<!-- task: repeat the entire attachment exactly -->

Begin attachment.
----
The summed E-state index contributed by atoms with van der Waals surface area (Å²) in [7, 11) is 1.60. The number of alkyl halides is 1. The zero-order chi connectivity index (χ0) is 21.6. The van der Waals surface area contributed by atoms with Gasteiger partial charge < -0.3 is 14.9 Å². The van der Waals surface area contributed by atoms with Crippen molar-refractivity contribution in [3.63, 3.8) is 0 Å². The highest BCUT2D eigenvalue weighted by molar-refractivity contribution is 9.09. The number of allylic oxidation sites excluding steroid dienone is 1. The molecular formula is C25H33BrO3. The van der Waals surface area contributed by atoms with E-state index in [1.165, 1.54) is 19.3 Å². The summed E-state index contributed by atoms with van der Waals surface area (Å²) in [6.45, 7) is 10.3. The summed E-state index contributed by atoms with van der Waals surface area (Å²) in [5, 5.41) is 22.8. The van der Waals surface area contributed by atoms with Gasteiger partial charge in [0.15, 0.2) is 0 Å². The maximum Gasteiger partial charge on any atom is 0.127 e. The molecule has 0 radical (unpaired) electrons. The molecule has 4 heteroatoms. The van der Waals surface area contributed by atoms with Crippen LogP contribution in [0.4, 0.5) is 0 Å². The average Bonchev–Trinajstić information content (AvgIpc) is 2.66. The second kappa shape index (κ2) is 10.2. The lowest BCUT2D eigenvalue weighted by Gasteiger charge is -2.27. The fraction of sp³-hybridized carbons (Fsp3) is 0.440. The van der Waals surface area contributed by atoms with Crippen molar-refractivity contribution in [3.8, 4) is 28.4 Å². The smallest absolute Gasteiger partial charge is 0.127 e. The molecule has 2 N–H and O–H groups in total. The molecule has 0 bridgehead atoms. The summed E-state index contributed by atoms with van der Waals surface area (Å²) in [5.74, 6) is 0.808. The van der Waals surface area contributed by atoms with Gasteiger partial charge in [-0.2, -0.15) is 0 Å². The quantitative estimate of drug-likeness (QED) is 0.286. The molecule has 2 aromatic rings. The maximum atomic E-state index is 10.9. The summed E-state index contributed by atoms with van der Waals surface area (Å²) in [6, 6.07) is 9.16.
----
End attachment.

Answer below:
The summed E-state index contributed by atoms with van der Waals surface area (Å²) in [7, 11) is 1.60. The number of alkyl halides is 1. The zero-order chi connectivity index (χ0) is 21.6. The van der Waals surface area contributed by atoms with Gasteiger partial charge < -0.3 is 14.9 Å². The van der Waals surface area contributed by atoms with Crippen molar-refractivity contribution in [3.63, 3.8) is 0 Å². The highest BCUT2D eigenvalue weighted by molar-refractivity contribution is 9.09. The number of allylic oxidation sites excluding steroid dienone is 1. The molecular formula is C25H33BrO3. The van der Waals surface area contributed by atoms with E-state index in [1.165, 1.54) is 19.3 Å². The summed E-state index contributed by atoms with van der Waals surface area (Å²) in [6.45, 7) is 10.3. The summed E-state index contributed by atoms with van der Waals surface area (Å²) in [5, 5.41) is 22.8. The van der Waals surface area contributed by atoms with Gasteiger partial charge in [0.15, 0.2) is 0 Å². The maximum Gasteiger partial charge on any atom is 0.127 e. The molecule has 0 radical (unpaired) electrons. The molecule has 4 heteroatoms. The van der Waals surface area contributed by atoms with Crippen LogP contribution in [0.4, 0.5) is 0 Å². The average Bonchev–Trinajstić information content (AvgIpc) is 2.66. The second kappa shape index (κ2) is 10.2. The lowest BCUT2D eigenvalue weighted by Gasteiger charge is -2.27. The fraction of sp³-hybridized carbons (Fsp3) is 0.440. The van der Waals surface area contributed by atoms with Crippen molar-refractivity contribution in [3.8, 4) is 28.4 Å². The smallest absolute Gasteiger partial charge is 0.127 e. The molecule has 2 N–H and O–H groups in total. The molecule has 0 bridgehead atoms. The summed E-state index contributed by atoms with van der Waals surface area (Å²) in [5.74, 6) is 0.808. The van der Waals surface area contributed by atoms with Gasteiger partial charge in [-0.2, -0.15) is 0 Å². The quantitative estimate of drug-likeness (QED) is 0.286. The molecule has 2 aromatic rings. The maximum atomic E-state index is 10.9. The summed E-state index contributed by atoms with van der Waals surface area (Å²) in [6, 6.07) is 9.16.